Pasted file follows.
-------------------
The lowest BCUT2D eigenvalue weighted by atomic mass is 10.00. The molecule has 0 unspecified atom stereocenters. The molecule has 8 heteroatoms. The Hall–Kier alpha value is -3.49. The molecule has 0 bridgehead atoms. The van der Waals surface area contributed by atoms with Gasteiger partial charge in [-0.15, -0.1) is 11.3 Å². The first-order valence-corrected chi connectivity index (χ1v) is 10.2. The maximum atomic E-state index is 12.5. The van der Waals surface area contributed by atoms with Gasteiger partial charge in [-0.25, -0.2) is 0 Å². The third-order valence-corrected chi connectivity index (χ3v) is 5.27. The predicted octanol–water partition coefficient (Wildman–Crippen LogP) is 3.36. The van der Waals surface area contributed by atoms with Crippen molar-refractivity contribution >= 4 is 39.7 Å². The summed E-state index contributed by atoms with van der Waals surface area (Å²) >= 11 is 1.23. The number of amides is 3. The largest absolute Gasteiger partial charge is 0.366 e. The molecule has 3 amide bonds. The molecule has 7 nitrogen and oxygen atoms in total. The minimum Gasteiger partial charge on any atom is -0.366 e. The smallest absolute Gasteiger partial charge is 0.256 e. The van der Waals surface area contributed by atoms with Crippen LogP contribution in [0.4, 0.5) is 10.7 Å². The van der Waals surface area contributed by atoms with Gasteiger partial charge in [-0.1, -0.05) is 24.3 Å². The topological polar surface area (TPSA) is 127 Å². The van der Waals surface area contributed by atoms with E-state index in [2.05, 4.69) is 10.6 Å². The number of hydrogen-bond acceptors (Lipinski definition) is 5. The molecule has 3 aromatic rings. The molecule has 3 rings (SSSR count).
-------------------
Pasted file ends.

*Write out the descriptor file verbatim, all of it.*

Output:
The lowest BCUT2D eigenvalue weighted by atomic mass is 10.00. The molecule has 0 unspecified atom stereocenters. The molecule has 8 heteroatoms. The Hall–Kier alpha value is -3.49. The molecule has 0 bridgehead atoms. The van der Waals surface area contributed by atoms with Gasteiger partial charge in [-0.15, -0.1) is 11.3 Å². The first-order valence-corrected chi connectivity index (χ1v) is 10.2. The maximum atomic E-state index is 12.5. The van der Waals surface area contributed by atoms with Gasteiger partial charge in [-0.25, -0.2) is 0 Å². The third-order valence-corrected chi connectivity index (χ3v) is 5.27. The predicted octanol–water partition coefficient (Wildman–Crippen LogP) is 3.36. The van der Waals surface area contributed by atoms with Crippen molar-refractivity contribution >= 4 is 39.7 Å². The summed E-state index contributed by atoms with van der Waals surface area (Å²) >= 11 is 1.23. The number of amides is 3. The largest absolute Gasteiger partial charge is 0.366 e. The molecule has 3 amide bonds. The molecule has 7 nitrogen and oxygen atoms in total. The minimum Gasteiger partial charge on any atom is -0.366 e. The smallest absolute Gasteiger partial charge is 0.256 e. The van der Waals surface area contributed by atoms with Crippen LogP contribution in [0.4, 0.5) is 10.7 Å². The van der Waals surface area contributed by atoms with Gasteiger partial charge in [-0.1, -0.05) is 24.3 Å². The topological polar surface area (TPSA) is 127 Å². The van der Waals surface area contributed by atoms with E-state index in [2.05, 4.69) is 10.6 Å². The number of hydrogen-bond acceptors (Lipinski definition) is 5. The molecule has 3 aromatic rings. The molecule has 3 rings (SSSR count).